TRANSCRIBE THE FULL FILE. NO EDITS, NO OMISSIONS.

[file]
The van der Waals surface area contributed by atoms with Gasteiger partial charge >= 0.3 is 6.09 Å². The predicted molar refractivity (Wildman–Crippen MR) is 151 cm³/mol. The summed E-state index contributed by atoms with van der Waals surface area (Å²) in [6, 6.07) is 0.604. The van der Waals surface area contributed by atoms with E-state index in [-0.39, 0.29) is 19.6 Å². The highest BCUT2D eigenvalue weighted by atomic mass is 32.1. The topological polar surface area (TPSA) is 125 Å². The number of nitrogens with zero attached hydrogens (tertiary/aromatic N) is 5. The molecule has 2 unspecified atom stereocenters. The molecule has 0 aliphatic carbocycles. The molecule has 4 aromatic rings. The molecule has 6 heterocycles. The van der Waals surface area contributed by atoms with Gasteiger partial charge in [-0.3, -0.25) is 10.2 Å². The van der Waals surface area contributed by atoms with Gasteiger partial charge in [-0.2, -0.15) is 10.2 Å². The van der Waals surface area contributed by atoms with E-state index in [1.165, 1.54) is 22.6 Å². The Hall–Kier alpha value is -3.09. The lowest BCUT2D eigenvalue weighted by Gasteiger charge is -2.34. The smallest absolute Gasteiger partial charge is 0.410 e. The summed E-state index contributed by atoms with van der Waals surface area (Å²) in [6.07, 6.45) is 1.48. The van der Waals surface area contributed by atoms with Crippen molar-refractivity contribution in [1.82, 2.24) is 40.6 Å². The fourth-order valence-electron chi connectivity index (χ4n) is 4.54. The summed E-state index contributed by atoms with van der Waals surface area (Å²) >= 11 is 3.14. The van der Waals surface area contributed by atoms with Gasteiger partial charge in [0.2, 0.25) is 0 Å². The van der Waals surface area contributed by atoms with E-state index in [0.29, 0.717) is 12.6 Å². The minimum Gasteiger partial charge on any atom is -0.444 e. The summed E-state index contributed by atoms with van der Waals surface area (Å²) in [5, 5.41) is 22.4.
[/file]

The van der Waals surface area contributed by atoms with Gasteiger partial charge >= 0.3 is 6.09 Å². The predicted molar refractivity (Wildman–Crippen MR) is 151 cm³/mol. The summed E-state index contributed by atoms with van der Waals surface area (Å²) in [6, 6.07) is 0.604. The van der Waals surface area contributed by atoms with E-state index in [-0.39, 0.29) is 19.6 Å². The highest BCUT2D eigenvalue weighted by atomic mass is 32.1. The topological polar surface area (TPSA) is 125 Å². The number of nitrogens with zero attached hydrogens (tertiary/aromatic N) is 5. The molecule has 2 unspecified atom stereocenters. The molecule has 0 aliphatic carbocycles. The molecule has 4 aromatic rings. The molecule has 6 heterocycles. The van der Waals surface area contributed by atoms with Gasteiger partial charge in [-0.3, -0.25) is 10.2 Å². The van der Waals surface area contributed by atoms with Gasteiger partial charge in [-0.2, -0.15) is 10.2 Å². The van der Waals surface area contributed by atoms with E-state index in [1.165, 1.54) is 22.6 Å². The Hall–Kier alpha value is -3.09. The lowest BCUT2D eigenvalue weighted by Gasteiger charge is -2.34. The smallest absolute Gasteiger partial charge is 0.410 e. The summed E-state index contributed by atoms with van der Waals surface area (Å²) in [6.07, 6.45) is 1.48. The van der Waals surface area contributed by atoms with Crippen molar-refractivity contribution in [1.82, 2.24) is 40.6 Å². The fourth-order valence-electron chi connectivity index (χ4n) is 4.54. The summed E-state index contributed by atoms with van der Waals surface area (Å²) >= 11 is 3.14. The van der Waals surface area contributed by atoms with Gasteiger partial charge in [0.2, 0.25) is 0 Å². The van der Waals surface area contributed by atoms with E-state index in [0.29, 0.717) is 12.6 Å². The minimum Gasteiger partial charge on any atom is -0.444 e. The summed E-state index contributed by atoms with van der Waals surface area (Å²) in [5, 5.41) is 22.4.